In case anyone is actually considering the above as an option, kindly post it out here or let me know on firstname.lastname@example.org, 'coz its been a long time I came across any person who's done a thing like this.
A few days back I had to go to my native village a few 100 kms from our campus. I was conducting lab sessions for computer programming and it was 7:30pm by the time I was done with them. It started raining cats and dogs the moment I came out of the Computer Centre, to be followed by me having no umbrella. I just managed to get one from someone and was trying to rush out of the campus, when I saw a guy trying to run in the rain. I offered him my umbrella. We shared the umbrella finally, and walked out of the campus gate. The umbrella did not provide much resistance to the strong monsoons and we both were getting wet anyway. We started a conversation : He was a guy working for the past 4 months at the saloon on campus. He asked me about what students do on campus and I tried explaining it in the simplest possible way. He started speaking about his schooling; that he never took it seriously and dropped out before he could complete anything significant. I tried telling him about Abhigyaan@BITS but deep withing me I knew he was helpless. He said if he started studying, there wouldn't be anything to eat at home. The contrast between the two of us was same as that between BITS Pilani Goa Campus and the Zari slum dwellings on the other side of the road. He lived at Chicalim and we boarded the bus. He paid my fare on insistence and at Chicalim stop took me to a tea shop and sponsored me some tea and snacks. I couldn't find out more about him 'coz I had to travel far and there weren't any buses left.
Later that night loitering at panjim bus stand I came across several people like him who are now used to the way they live. Hapless, helpless and yet happy? There's no 'Audacity of Hope' as Barack Obama puts it, as there's nothing more they wish then to survive; life is what happens everyday to them. I saw it as later in the night I had to hitch hike along North Goa's Coastal belt from Betul, candolim, anjuna, baga, calangute, shiroda and finally Mandrem. There was just one guy in the bus who knew how to read English and helped the tourists who had boarded the wrong bus. Goa has close to 100% literacy and yet this is the real situation. Do we have a solution or are we the solution?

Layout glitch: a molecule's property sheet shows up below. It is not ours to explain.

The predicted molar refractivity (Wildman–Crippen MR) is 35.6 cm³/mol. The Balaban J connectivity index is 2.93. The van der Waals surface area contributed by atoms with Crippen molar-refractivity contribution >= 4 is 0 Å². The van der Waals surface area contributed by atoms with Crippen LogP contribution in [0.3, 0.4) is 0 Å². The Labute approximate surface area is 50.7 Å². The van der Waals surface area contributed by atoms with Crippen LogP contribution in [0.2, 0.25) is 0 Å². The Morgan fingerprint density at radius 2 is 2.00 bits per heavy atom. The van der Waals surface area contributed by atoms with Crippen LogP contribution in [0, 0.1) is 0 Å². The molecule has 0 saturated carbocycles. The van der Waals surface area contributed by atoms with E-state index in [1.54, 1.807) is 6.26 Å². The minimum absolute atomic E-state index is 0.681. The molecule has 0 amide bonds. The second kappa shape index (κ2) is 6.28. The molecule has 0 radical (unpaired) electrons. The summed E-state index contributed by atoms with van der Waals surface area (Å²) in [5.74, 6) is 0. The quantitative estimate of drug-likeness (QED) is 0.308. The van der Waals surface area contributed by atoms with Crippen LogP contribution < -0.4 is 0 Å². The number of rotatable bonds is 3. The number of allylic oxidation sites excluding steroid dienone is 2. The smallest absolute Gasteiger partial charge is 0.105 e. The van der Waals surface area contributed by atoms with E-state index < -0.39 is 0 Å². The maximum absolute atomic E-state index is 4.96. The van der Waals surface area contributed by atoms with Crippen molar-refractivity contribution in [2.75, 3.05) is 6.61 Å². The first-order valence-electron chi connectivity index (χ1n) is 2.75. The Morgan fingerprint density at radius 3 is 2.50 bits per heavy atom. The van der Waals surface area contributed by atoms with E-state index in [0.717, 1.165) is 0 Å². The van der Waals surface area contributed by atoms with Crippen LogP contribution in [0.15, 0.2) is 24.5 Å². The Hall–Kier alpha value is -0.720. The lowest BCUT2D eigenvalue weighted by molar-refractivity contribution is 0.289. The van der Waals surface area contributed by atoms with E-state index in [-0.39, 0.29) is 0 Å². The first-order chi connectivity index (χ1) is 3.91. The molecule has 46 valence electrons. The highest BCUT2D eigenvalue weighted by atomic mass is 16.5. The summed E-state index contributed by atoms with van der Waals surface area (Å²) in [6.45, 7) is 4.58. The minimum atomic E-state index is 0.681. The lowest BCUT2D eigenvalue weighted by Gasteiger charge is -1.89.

That's one after a looong time!
Thursday, June 18, 2009
Monday, April 20, 2009
"At Princeton, after another student expressed an interest in teaching, I had an idea: Why didn't this country have a national teacher corps of recent college graduates who would commit two years to teach in urban and rural schools? A teacher corps would provide another option to the two-year corporate training programs and grad schools. It would speak to all of us college seniors who were searching for something meaningful to do with our lives.
The more I thought about it, the more convinced I became that this simple idea was potentially powerful. If top recent college graduates devoted two years to teaching in public schools, they could have a real impact on the lives of disadvantaged kids. Because they had themselves excelled academically, they would be relentless in their efforts to ensure their students achieved. They would question the way things are and fight to do what was right for children.
A national teacher corps could be huge, I thought. This could be the Peace Corps of the 1990s. Thousands would join, and we would fundamentally impact our country."
Excerpted from One Day, All Children... by Wendy Kopp, Copyright 2001
So where did it all start?